But the real star of the show was a little Suffolk cross lamb called Irving. Born on the hillside on a very wet Sunday afternoon, he had rather a traumatic start to this life, as, along with his twin, he had an unplanned and bumpy ride in a runaway tractor. Fortunately the tractor became impaled on a fence post, otherwise Irving and his twin would have gone to a watery grave. The two rescued lambs were taken, with their mother, into the lambing shed for rest and shelter. But, alas, there were so many lambs arriving that day that this little family had to be taken outside again before the lambs had sufficient time to bond with their mother. And so it was that, later in the evening, I found little Irving, lost and alone, sheltering forlornly by an upturned boat. How I was longing for a caddy lamb; so I scooped him up in my arms and took him indoors to watch television on my lap. He closed his eyes in utter contentment. Bless his little brown feet.

Irving dominated life on the croft from that moment onwards. Whilst he continued to live outside, like a proper lamb, he nevertheless became attached to his foster mother. Three times a day I would feed him from a Ribena bottle. He followed me around the croft, trotting sedately at my heels, or he would wait by the gate for me. Needless to say, he soon learned to crawl under the gate and make his way up to the house. He would call and shout when hungry or lonely, or just plain bored. He shunned the company of other lambs, preferring to be with humans. Each new arrival into the field would find Irving by the gate waiting to give them a brief welcome. Then he would be off, chasing after the tractor or Range Rover. He thus became a liability and so I sat him on my knees when driving the tractor, and he frequently accompanied us in the Range Rover when we went to meet the ferry. He was a member of the family, and intelligent with it, or so I liked to believe. But of course accidents do happen and he nearly lost his life by getting in the way of the tractor. Another day found Irving swimming out after the rowing boat. He simply couldn’t bear to be left behind. When visitors came they asked if there was a caddy lamb and Irving would appear to be fed and petted by besotted admirers.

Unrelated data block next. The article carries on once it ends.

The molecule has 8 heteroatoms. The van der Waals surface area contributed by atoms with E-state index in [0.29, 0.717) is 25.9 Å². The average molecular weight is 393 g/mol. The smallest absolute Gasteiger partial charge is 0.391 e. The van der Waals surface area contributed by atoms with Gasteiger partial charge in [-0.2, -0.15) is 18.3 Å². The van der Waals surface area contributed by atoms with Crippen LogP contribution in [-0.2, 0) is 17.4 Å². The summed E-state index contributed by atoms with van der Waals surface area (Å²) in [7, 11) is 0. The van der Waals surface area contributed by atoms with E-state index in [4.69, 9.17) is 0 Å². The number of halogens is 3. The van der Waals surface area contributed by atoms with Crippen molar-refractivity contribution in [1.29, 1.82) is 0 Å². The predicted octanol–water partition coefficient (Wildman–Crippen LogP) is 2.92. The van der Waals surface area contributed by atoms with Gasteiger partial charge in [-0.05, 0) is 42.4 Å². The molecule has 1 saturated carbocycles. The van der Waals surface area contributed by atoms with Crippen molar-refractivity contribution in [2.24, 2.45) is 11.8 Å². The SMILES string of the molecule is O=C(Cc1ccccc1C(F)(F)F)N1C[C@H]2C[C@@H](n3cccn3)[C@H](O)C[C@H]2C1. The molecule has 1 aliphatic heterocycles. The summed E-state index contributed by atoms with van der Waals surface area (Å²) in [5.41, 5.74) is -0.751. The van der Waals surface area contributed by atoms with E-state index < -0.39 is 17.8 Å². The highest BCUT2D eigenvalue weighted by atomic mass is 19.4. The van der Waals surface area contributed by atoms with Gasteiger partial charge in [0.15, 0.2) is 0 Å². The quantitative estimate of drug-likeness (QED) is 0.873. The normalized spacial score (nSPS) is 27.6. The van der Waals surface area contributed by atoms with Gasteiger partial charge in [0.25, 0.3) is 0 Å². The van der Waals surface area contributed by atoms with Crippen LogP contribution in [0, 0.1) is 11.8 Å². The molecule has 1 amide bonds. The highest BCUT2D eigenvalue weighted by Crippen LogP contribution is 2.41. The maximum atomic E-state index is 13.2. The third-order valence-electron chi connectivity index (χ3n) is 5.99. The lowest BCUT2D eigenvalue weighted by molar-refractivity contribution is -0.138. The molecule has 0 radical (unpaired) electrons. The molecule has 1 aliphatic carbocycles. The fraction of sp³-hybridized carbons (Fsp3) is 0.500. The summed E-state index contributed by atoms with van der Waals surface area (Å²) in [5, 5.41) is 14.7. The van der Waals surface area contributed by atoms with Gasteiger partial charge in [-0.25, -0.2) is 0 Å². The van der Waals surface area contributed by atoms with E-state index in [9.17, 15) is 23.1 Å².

There was a lot more besides the lambing. There was Petra the calf and her mother Dorcas. There was Bernard, the faithful sheep dog, and Marmalade the cat. A family of otters gave us great pleasure as they swam, fished and played in the waters below the croft. The first artic terns arrived from the Southern Hemisphere. There were skua and oyster- catchers and plump, ringed plovers. Out in Papa Sound small rafts of puffins and guillemots drifted by, whilst overhead, graceful gannets swooped and dived for fish. There was crabbing with Grandma and Grandson and, of course, great excitement when the body of a killer whale was washed ashore.

Yes, I am looking forward to my second lambing season on Papa Stour. Irving will be a full grown ‘teenager’ by then, and I nurture a secret hope that he might just still remember me.